That’s the phrase that I can use to best surmise what Superman has become to the entire planet.
That big “S” on his chest is an iconic piece of imagery, on par with any other worldly, cultural icon. The superhero that started it all has been around for more than 80 years. That’s really speaking to the integrity of his character and why he’s been able to stand the test of time. So many other superheroes created from that age, the Golden Age of comic books, never failed to live past it.
Although, if you ask anyone what their favorite Superman story is, I doubt they could mention any outside of the Christopher Reeve 1978 masterpiece.
Doubtful many would remember seeing the others after that, or even reference any of the awful sequels or remakes or the even-sometimes-so-great-it-hurt-that-it-wasn’t-a-live-action-movie Bruce Timm animated series.
So, how does he stay around for so long if people can’t really reference any fictional works that Superman actually is a main character in? It’s a tad easier, now at least, for Batman and The Avengers and Spider-Man. They’ve had a massive amount of time in the spotlight with excellent movies and cartoon shows, etc. So, why is Superman still at the top of the list of heroes even though he has yet to reach the critical acclaim of the previous?
I absolutely believe that if you debated with anyone why Superman is the greatest hero, they’ll argue for their Wolverines and their Iron Men, but, in the end, I truly believe that anyone would give way and admit that Superman is the best. He’s the top dog. The head honcho. I’m getting off track.
He’s a long lasting icon because he truly is what we should all aspire to be. We don’t, in many cases, but that’s the nature of this particular beast. We aspire to be him, but never truly can.
While I’ll try to stay away from writing 1100 words about the human condition and how Superman is what we should be, it’s worth noting. We love Superman because he’s the best in all of us, but don’t consider him our favorite because we’re the least like him.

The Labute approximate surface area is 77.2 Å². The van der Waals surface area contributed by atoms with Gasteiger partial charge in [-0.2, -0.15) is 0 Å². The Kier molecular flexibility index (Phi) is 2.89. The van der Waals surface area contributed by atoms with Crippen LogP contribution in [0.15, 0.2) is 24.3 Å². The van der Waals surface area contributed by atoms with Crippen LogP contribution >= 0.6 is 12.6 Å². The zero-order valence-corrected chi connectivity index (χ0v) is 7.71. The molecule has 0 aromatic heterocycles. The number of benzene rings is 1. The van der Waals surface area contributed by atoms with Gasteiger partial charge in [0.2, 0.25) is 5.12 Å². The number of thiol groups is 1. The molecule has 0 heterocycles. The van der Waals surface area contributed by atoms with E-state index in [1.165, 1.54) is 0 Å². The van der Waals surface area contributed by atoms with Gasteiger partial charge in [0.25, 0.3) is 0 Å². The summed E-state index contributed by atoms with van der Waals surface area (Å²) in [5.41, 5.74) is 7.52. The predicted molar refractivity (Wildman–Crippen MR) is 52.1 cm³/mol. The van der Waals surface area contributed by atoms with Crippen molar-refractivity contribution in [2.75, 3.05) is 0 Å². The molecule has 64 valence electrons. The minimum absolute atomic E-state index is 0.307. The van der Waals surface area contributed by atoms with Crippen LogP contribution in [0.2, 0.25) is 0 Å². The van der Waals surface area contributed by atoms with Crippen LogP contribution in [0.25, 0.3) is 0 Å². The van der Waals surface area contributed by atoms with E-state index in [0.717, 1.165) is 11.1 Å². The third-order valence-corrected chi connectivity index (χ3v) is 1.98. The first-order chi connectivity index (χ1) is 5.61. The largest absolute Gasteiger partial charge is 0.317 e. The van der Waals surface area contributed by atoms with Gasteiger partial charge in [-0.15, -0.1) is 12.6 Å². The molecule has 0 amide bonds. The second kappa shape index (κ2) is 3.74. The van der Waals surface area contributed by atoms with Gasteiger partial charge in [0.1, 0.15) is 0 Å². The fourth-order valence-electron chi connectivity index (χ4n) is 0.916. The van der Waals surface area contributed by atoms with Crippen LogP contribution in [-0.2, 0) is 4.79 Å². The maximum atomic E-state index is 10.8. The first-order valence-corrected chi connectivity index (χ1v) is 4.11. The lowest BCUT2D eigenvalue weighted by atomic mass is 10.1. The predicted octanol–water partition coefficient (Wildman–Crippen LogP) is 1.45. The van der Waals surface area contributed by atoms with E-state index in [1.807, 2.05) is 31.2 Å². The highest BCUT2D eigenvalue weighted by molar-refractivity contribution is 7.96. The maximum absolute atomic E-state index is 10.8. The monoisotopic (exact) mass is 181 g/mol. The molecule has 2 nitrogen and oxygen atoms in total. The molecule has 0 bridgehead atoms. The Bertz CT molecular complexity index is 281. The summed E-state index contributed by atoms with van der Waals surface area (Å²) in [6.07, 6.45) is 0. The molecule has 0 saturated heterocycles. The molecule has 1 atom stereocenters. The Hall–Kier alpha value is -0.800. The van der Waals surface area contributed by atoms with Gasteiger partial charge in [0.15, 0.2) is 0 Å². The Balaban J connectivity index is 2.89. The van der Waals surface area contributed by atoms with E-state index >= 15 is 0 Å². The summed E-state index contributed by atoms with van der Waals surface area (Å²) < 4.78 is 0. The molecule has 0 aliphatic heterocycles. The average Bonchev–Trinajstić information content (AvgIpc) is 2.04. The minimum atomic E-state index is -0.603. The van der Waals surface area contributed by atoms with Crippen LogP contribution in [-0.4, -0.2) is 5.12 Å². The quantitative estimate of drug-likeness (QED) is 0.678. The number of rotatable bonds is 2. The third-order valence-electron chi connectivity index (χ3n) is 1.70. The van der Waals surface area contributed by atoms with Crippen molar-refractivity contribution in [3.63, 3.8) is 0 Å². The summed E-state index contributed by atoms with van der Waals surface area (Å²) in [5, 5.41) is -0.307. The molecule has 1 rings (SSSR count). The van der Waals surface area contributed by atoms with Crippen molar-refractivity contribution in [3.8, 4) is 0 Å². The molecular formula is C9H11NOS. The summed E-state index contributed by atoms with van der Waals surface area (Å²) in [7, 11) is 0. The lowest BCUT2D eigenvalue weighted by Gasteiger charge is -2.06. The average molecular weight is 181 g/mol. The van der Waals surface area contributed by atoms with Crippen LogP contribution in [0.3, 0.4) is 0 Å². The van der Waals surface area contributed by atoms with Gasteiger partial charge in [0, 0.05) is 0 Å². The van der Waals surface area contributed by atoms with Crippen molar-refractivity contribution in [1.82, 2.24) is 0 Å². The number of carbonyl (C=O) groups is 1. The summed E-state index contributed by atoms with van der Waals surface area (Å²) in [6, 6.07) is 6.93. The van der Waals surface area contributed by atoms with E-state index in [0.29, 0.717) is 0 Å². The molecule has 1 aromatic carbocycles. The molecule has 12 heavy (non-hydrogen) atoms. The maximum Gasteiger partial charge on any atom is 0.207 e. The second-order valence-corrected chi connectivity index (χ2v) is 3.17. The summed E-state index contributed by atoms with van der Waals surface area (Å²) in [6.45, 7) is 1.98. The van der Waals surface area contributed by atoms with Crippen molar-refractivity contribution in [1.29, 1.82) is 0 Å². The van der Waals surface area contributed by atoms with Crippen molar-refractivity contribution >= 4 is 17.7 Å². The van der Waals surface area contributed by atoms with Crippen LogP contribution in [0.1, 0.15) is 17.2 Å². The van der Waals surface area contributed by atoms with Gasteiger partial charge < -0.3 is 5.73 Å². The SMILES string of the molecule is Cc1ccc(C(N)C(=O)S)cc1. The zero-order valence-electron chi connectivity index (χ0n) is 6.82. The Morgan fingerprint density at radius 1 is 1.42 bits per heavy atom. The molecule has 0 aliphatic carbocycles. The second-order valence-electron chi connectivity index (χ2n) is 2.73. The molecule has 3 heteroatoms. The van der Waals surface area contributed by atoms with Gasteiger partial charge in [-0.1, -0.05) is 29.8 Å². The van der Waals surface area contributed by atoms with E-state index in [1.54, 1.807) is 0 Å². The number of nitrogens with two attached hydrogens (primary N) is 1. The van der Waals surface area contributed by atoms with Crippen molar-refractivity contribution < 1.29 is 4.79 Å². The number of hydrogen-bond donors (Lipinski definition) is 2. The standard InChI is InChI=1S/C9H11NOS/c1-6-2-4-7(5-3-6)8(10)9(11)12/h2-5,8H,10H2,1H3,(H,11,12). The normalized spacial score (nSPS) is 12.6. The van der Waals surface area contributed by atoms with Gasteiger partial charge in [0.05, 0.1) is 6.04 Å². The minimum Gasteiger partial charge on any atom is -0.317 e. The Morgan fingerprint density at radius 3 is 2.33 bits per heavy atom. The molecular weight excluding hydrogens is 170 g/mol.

It’s an interesting relationship, the one the world shares with Superman. I do believe, though, that it will be changed with the impending release of the brand new movie “Man of Steel”, helmed by director Scott Snyder and starring relative newcomer Henry Cavill. The man looks like Superman, I’ll definitely give him that. However, I’m unfamiliar with his previous acting sets so this will be an adventure for me as well.
With the release in just a mere week and a half, I felt it was time to look at some great Superman stories that might inspire all of us to be a little bit more like the man in blue. I’ve already written about the best Superman story in recent history, the All-Star Superman tale, in two parts. If you want to start somewhere, start there.
It feels, though, that this new movie may not take that turn down the Silver Age road. The place where Superman travels to alternate universes and moves planets and fights living suns. No, this movie wants to do the extremely difficult task of grounding Superman in a modern world while still keeping his sci-fi roots alive. When it comes down to it, that’s all Superman really is. At the base nature of his stories, he’s a Science Fiction tale.
A young boy, last of his species. Sent to our planet. Forced to adapt. Lives up to enormous potential to save us all. We get it.
But, underneath the simplistic nature of his origin, there’s more.
So, this week we’re not looking at the All-Star version. No, we’re looking at a version that’s perhaps more in-line with what they’re trying to do with this new movie. A Superman plagued by the realities of the world. One that, sometimes, can even make mistakes as well. It’s how he deals with them that are important.
We’re looking at “Superman: For Tomorrow”, written by Brian Azzarello and drawn by DC comics superstar artist Jim Lee. Published back in 2004, this series feels the most as if it’s the inspiration for the upcoming Zack Snyder movie.
It’s not because it’s telling an origin story. No, we’ve seen that enough in the comics. No, this series looks to be the most in tune with the “Man of Steel” movie because it balances the real world side of Superman with the kookiness and craziness of the superhero world that he lives in. And it does it strangely well.